Stock markets have given back earlier gains on Wednesday, with Europe poised to end the day with decent losses ahead of tomorrow’s ECB meeting.
There have been two big focal points for European investors this week; the ECB meeting and Nord Stream 1. And in both cases, there has been a lot of movement. So much so that I’m more confused as to the outcome of them than I was at the start of the week.
Markets are increasingly pricing in a 50 basis point hike from the ECB tomorrow, with the view now being that it’s a coin toss, despite clear prior warnings that it’s likely to be 25. The central bank has left the door open to super-charging the lift-off previously but given its past tendency to proceed with extreme caution, it would send quite the message about how concerned they’ve become.
We’ve had lots of commentary on Nord Stream 1 maintenance this week and the potential resumption of gas flows on Thursday. The view now appears to be that gas will flow once more but at reduced capacity, similar to before maintenance began. While only being about 40% of capacity, that may come as a relief to Brussels considering the implications of it not restarting at all.
As ever though, what is said and what actually happens aren’t necessarily the same thing. And when it comes to Russia this year, it often isn’t. There is a broad range of outcomes tomorrow for Europe that may tell us how hard winter is going to be.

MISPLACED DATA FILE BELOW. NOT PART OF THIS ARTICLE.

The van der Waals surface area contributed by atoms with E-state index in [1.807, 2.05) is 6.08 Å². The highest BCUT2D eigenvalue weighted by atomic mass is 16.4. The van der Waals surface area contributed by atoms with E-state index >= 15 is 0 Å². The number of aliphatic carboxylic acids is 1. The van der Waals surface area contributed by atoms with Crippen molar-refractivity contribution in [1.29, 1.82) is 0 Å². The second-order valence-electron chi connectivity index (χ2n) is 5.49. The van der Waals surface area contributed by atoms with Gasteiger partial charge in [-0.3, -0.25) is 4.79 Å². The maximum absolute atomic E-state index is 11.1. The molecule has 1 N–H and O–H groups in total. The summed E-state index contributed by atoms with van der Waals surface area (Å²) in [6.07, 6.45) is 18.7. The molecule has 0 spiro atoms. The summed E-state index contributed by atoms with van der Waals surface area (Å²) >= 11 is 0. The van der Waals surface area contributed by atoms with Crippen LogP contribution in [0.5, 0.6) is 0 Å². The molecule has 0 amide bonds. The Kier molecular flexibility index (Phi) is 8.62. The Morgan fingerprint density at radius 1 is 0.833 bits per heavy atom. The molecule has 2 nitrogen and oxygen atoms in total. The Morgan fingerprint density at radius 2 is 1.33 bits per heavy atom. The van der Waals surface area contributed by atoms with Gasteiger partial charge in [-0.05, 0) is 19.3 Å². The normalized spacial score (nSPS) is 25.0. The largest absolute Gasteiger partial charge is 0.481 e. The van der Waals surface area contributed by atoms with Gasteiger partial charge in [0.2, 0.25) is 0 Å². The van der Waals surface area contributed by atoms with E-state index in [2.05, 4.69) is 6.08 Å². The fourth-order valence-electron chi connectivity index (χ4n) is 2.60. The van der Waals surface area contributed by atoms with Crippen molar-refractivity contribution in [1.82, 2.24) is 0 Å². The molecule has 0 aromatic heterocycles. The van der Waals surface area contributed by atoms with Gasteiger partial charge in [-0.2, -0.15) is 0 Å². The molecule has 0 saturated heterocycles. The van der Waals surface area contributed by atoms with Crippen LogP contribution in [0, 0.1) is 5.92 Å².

Markets ignore Bailey’s warning
Investors ignored BoE Governor Andrew Bailey’s warnings about a 50 basis point hike not being locked in following the inflation report on Wednesday, with markets pricing in an 88% chance of it happening. That’s a little less than earlier in the day but still, it’s heavily backed and therefore assumed to be all but set in stone.
What’s more, 150 basis points over the next three meetings is also quite heavily back at around 45% so it seems investors are not heeding Bailey’s warnings. And with inflation hitting 9.4% in June and seen peaking above 11%, who can blame them? Apart from the Governor, of course.
A decoupling underway?
The last week has seen bitcoin shrug off bouts of risk aversion in the broader markets and then outperform in periods of positivity. Are we seeing a decoupling between cryptos and other areas of the market or is there something else going on? I doubt we’re seeing a decoupling and I still can’t see it being anything more than a corrective move. Perhaps it’s a relief rally at the newsflow not deteriorating further. Or a final push at creating a bottom. Whatever it is, bitcoin has hit a five-week high and that may start tempting people back in.
For a look at all of today’s economic events, check out our economic calendar: www.marketpulse.com/economic-events/
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